Daily Agenda: Commodity Producers Drag Stocks Lower

Anglo American retreat hits Stoxx Europe index; Chinese data shows weak demand; Bernanke to join PIMCO advisory board.


The commodity rout continues to send shockwaves through financial markets. Earlier today, London mining giant Anglo American announced that it will suspend the dividend and reduce its asset portfolio by as much as 60 percent, as the metals industry struggles with slack demand from China. The company’s stock declined nearly 9 percent in London trading afterwards, helping to drive the Stoxx Europe index down by a percent as the entire mining sector declined. Meanwhile, as investors digest results of the Organization of Petroleum Exporting Countries meeting last week, in which producing nations announced they would not curb output, energy markets continue to be wracked by selling pressure. Futures contracts for January delivery of West Texas Intermediate-grade crude declined by nearly 6 percent in trading in New York Monday, falling below $38 per barrel, while Brent contracts fell below $41.

Chinese trade data remains weak. A report issued by China’s General Administration of Customs revealed softer than anticipated export levels for November while the pace of imports declined by less than consensus economist forecasts. Inbound shipments fell by 8.7 percent year-over-year while outgoing levels slipped by 6.8 percent versus November 2014. The data, calculated in U.S. dollars rather than volume, follows weakened purchasing-manager index levels despite recent interest rate cuts by the People’s Bank of China.

Canadian Pacific raises Norfolk Bid. On Tuesday, Canadian Pacific Railway revised its proposed acquisition price for Norfolk Southern Corp. The new offer to shareholders included $32.86 per share in cash as well as 0.451 shares in the new company.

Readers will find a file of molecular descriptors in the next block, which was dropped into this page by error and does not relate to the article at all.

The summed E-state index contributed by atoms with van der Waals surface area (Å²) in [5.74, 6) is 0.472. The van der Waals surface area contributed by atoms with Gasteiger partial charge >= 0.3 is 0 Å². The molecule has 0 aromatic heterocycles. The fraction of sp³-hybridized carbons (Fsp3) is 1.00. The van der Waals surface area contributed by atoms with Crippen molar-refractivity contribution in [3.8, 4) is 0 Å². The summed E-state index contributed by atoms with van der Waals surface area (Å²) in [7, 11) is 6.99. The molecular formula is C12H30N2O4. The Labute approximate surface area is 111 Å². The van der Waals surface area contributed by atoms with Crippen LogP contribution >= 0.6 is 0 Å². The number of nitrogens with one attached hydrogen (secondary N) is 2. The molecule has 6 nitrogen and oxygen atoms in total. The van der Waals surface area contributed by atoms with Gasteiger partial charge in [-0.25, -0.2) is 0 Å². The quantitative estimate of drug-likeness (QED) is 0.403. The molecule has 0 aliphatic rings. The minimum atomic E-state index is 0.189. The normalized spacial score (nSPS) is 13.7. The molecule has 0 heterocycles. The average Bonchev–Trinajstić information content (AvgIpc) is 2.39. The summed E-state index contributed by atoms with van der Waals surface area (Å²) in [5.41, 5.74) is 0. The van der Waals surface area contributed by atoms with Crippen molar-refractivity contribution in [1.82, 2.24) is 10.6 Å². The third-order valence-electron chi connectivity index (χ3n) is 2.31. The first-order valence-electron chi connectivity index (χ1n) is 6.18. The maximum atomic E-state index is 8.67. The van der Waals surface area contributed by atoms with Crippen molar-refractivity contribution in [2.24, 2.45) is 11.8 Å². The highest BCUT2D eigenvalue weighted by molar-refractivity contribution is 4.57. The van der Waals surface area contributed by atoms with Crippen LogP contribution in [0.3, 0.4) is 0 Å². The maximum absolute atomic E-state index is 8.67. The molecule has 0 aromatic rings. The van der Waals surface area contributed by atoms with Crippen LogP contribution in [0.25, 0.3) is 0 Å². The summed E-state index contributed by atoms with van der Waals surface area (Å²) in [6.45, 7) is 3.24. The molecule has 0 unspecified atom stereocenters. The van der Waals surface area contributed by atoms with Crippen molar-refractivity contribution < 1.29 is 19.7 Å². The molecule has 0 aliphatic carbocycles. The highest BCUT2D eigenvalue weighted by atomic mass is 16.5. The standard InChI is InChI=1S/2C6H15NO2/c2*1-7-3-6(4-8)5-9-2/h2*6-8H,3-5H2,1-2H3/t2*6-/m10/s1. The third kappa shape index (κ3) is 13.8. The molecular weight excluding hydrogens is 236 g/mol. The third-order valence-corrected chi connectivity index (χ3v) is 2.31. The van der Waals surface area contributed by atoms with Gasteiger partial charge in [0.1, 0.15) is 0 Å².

Credit data indicate cautious shoppers. The pace of expansion for U.S. consumer credit remained subdued at an annualized 5.5 percent in October, according to data released yesterday by the Federal Reserve. Revolving credit, which includes credit cards, rose by a mere 0.2 percent, suggesting that the consumer-discretionary sector may face cautious shoppers this holiday season.

In wake of attack concerns over French growth. On Tuesday, the Bank of France reduced its forecasts for growth in the final three months of this year to an annualized 0.3 percent pace after business sentiment soured following terrorist attacks in Paris last month. Separately, Eurostat’s revised GDP for the third quarter remained unchanged at 0.3 percent as slow external demand continues to weigh on the common currency region.

Bernanke joins PIMCO board. Newport Beach, California-based Pacific Investment Management Co. announced Tuesday that former Federal Reserve Chairman Ben Bernanke will join its global advisory board. Bernanke will rub shoulders on the board with Jean-Claude Trichet, former president of the European Central Bank, and former UK Prime Minister Gordon Brown.

Beijing shuts down on smog concern. Twenty million residents of China’s capital were advised to wear protection against air pollution Tuesday in the first use of a new policy enacted to address citizens’ concerns. The move halted industrial production in the region and some schools closed while cars with odd-numbered license plates were barred from the roads. The “red alert” came as the air-quality index used by city officials breached the 300 threshold.